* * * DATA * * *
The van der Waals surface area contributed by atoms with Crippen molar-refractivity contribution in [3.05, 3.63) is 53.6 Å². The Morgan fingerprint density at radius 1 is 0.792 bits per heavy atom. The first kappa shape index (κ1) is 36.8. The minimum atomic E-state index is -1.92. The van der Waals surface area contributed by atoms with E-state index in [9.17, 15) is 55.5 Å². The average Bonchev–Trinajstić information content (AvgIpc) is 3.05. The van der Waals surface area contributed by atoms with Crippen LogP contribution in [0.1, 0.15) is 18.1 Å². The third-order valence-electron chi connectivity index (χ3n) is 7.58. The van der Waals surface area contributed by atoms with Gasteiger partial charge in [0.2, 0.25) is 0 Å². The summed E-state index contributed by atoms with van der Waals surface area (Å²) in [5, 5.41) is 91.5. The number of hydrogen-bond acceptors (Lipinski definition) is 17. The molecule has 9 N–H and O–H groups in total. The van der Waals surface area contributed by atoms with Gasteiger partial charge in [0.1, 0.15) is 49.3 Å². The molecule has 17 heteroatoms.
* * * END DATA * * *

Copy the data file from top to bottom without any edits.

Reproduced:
The van der Waals surface area contributed by atoms with Crippen molar-refractivity contribution in [3.05, 3.63) is 53.6 Å². The Morgan fingerprint density at radius 1 is 0.792 bits per heavy atom. The first kappa shape index (κ1) is 36.8. The minimum atomic E-state index is -1.92. The van der Waals surface area contributed by atoms with E-state index in [9.17, 15) is 55.5 Å². The average Bonchev–Trinajstić information content (AvgIpc) is 3.05. The van der Waals surface area contributed by atoms with Crippen LogP contribution in [0.1, 0.15) is 18.1 Å². The third-order valence-electron chi connectivity index (χ3n) is 7.58. The van der Waals surface area contributed by atoms with Gasteiger partial charge in [0.2, 0.25) is 0 Å². The summed E-state index contributed by atoms with van der Waals surface area (Å²) in [5, 5.41) is 91.5. The number of hydrogen-bond acceptors (Lipinski definition) is 17. The molecule has 9 N–H and O–H groups in total. The van der Waals surface area contributed by atoms with Gasteiger partial charge in [0.1, 0.15) is 49.3 Å². The molecule has 17 heteroatoms.